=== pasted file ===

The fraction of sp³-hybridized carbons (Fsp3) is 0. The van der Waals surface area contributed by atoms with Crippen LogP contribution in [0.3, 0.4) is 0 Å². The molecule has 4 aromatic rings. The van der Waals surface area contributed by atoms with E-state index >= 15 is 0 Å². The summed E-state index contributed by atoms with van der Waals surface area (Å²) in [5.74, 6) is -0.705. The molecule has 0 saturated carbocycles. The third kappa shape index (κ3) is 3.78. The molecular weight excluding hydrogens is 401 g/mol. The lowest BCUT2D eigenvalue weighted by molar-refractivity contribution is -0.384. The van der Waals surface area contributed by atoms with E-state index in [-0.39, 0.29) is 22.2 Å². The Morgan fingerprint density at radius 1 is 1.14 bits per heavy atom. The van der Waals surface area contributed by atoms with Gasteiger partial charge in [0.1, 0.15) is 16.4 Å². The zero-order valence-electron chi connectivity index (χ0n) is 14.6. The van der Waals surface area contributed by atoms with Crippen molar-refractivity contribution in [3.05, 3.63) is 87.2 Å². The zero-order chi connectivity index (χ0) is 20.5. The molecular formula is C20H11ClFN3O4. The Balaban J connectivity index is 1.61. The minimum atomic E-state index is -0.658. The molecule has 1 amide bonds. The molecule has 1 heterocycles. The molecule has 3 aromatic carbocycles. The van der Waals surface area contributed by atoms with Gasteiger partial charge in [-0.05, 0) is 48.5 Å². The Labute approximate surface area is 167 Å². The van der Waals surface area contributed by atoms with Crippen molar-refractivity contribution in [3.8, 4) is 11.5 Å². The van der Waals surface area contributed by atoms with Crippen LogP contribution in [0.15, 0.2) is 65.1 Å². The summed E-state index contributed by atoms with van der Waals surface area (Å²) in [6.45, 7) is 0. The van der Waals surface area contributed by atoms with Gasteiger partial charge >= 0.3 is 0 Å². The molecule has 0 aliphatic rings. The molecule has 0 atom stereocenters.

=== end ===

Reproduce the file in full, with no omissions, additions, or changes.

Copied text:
The fraction of sp³-hybridized carbons (Fsp3) is 0. The van der Waals surface area contributed by atoms with Crippen LogP contribution in [0.3, 0.4) is 0 Å². The molecule has 4 aromatic rings. The van der Waals surface area contributed by atoms with E-state index >= 15 is 0 Å². The summed E-state index contributed by atoms with van der Waals surface area (Å²) in [5.74, 6) is -0.705. The molecule has 0 saturated carbocycles. The third kappa shape index (κ3) is 3.78. The molecular weight excluding hydrogens is 401 g/mol. The lowest BCUT2D eigenvalue weighted by molar-refractivity contribution is -0.384. The van der Waals surface area contributed by atoms with E-state index in [-0.39, 0.29) is 22.2 Å². The Morgan fingerprint density at radius 1 is 1.14 bits per heavy atom. The van der Waals surface area contributed by atoms with Gasteiger partial charge in [0.1, 0.15) is 16.4 Å². The zero-order valence-electron chi connectivity index (χ0n) is 14.6. The van der Waals surface area contributed by atoms with Crippen molar-refractivity contribution in [3.05, 3.63) is 87.2 Å². The zero-order chi connectivity index (χ0) is 20.5. The molecular formula is C20H11ClFN3O4. The Balaban J connectivity index is 1.61. The minimum atomic E-state index is -0.658. The molecule has 1 amide bonds. The molecule has 1 heterocycles. The molecule has 3 aromatic carbocycles. The van der Waals surface area contributed by atoms with Gasteiger partial charge in [-0.05, 0) is 48.5 Å². The Labute approximate surface area is 167 Å². The van der Waals surface area contributed by atoms with Crippen molar-refractivity contribution in [3.8, 4) is 11.5 Å². The van der Waals surface area contributed by atoms with Crippen LogP contribution in [0.15, 0.2) is 65.1 Å². The summed E-state index contributed by atoms with van der Waals surface area (Å²) in [6.45, 7) is 0. The van der Waals surface area contributed by atoms with Gasteiger partial charge >= 0.3 is 0 Å². The molecule has 0 aliphatic rings. The molecule has 0 atom stereocenters.